Several species of aphids infest crabapple. The aphids do little damage in small numbers, but they are extremely prolific, and populations can rapidly build up to damaging numbers during the growing season. Damage occurs when the aphid sucks the juices from crabapple leaves. The aphid is unable to fully digest all the sugar in the sap, and it excretes the sugary material in a fluid called honeydew. The honeydew often drops onto the leaves below. Plants or objects beneath the tree may also be coated with honeydew. A sooty mold fungus may develop on the honeydew, causing the coated leaves and plants to appear black and dirty.
Spray with an insecticide labeled for aphids, following label directions.
This plant disease is caused by a fungus (Venturia inaequalis). It is a serious problem on crabapples and apples in areas where spring weather is humid with temperatures ranging from 60° to 70°F. The fungus spends the winter in infected fallen leaves. In the spring, spore-producing structures in the dead leaves continuously discharge spores into the air. The spores are blown by the wind to new leaves and flower buds. If water is on the tissue surface, the fungus infects the tissue and a spot develops. More spores are produced from these spots and from twig infections from the previous year. The spores are splashed by the rain to infect new leaf and fruit surfaces. As temperatures increase during the summer, the fungus becomes less active.
Rake up and destroy infected leaves and fruit in the fall. When planting new trees, use resistant varieties. Apply a fungicide labeled for apple scab, following label directions.
This plant disease is caused by a fungus called Gymnosporangium juniperi-virginianae that affects both crabapples and certain species of juniper and red cedar. This disease cannot spread from crabapple to crabapple, or from juniper to juniper, but must alternate between the two. In the spring, spores from brown and orange galls on juniper or cedar are blown up to 3 miles to crabapple trees. During mild, wet weather, the spores germinate and infect the leaves and fruit, causing spotting and premature leaf and fruit drop. During the summer, spores are produced in small cups on the undersides of leaves. These spores are blown back to junipers and cedars, causing new infections.
Cedar-apple rust cannot be controlled on the current season''s foliage and fruit. The following spring, spray trees with a fungicide labeled for this disease, following label instructions. If possible, do not plant crabapples within several hundred yards of junipers or red cedar. Infestation can take place from junipers as far away as 3 miles.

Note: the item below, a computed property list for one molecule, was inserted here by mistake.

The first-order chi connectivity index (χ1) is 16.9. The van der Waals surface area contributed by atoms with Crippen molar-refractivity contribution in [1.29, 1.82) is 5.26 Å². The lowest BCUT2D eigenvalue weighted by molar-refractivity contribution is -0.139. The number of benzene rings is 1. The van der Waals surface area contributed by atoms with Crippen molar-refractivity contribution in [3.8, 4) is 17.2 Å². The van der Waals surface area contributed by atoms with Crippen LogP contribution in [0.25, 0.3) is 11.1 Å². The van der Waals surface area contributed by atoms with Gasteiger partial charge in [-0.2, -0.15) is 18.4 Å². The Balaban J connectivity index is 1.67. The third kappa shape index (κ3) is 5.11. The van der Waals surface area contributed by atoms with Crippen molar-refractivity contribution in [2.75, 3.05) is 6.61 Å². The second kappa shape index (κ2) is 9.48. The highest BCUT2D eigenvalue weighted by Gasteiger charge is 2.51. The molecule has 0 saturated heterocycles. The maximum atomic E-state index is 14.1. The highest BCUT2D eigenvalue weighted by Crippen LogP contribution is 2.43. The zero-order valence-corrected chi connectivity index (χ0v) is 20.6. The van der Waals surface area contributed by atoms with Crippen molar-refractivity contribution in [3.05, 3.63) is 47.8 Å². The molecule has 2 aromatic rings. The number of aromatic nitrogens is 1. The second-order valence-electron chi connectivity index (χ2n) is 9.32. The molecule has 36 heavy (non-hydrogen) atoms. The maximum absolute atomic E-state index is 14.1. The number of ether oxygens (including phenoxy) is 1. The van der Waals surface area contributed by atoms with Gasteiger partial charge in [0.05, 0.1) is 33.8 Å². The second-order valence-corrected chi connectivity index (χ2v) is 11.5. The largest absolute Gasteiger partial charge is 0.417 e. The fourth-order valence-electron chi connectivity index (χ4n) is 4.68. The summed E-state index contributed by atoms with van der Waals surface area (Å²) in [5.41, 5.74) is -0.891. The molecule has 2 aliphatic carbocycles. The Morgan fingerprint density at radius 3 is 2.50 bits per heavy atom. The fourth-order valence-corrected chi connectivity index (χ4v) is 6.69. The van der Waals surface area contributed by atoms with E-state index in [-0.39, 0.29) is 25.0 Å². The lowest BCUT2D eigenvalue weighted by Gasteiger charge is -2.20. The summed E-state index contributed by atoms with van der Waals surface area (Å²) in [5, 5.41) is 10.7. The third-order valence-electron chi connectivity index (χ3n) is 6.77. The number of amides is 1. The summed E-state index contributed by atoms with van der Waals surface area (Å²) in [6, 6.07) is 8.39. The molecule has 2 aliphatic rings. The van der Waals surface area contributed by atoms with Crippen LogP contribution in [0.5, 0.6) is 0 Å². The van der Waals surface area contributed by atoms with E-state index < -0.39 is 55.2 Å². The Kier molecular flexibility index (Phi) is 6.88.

This disease is caused by a bacterium (Erwinia amylovora) that is very destructive to many trees and shrubs. The bacteria spend the winter in the sunken areas (cankers) on the branches. In the spring, the bacteria ooze out of the cankers. Insects that are attracted to this ooze become smeared with it, and when the insects visit a flower for nectar, they infect it with the bacteria. The bacteria spread rapidly through the plant tissue in warm (65°F or higher), humid weather. Insects visiting these infected blossoms later carry bacteria-laden nectar to healthy blossoms. Rain, wind, and tools may also spread the bacteria. Tender or damaged leaves may be infected in midsummer.
Prune out infected branches 12 to 15 inches beyond any visible discoloration and destroy them. Disinfect pruning shears after each cut. Avoid overfertilization, which makes lush growth more susceptible to fire blight.
Several different types of scales infest crabapples. They lay their eggs on leaves or bark, and in spring to midsummer the young scales, called crawlers, settle on leaves and twigs. The small (1/10 inch), soft-bodied young feed by inserting their mouthparts and sucking sap from the plant. The legs usually atrophy, and a hard crusty or waxy shell develops over the body. Mature female scales lay their eggs underneath their shells. Some species of scales that infest crabapples are unable to digest fully all the sugar in the plant sap, and they excrete the excess in a fluid called honeydew, which often drops onto the leaves below. A sooty mold fungus may develop on the honeydew, causing the crabapple leaves to appear black and dirty. An uncontrolled infestation of scales may kill the plant after two or three seasons.
An uncontrolled infestation of scales may kill the plant after 2 or 3 seasons. Spray with an insecticide labeled for these pests, following label directions.
Malacosoma species Tent caterpillars feed on many ornamental and fruit trees in the garden. The insects are found in nearly all parts of the United States. In summer, tent caterpillars lay masses of 150 to 300 eggs in bands around twigs. The eggs hatch in early spring when leaves are beginning to unfold; the young caterpillars immediately begin to construct the webs. On warm, sunny days, they devour the surrounding foliage and may strip trees in just a few days. The caterpillars feed for 4 to 6 weeks and then pupate. In mid- to late summer, brownish or reddish moths emerge and lay the overwintering eggs.
Spray with an insecticide labeled for these pests, following label directions. Cut out and destroy large webs. To prevent damage the following year, destroy the brown egg masses that encircle the twigs during the winter.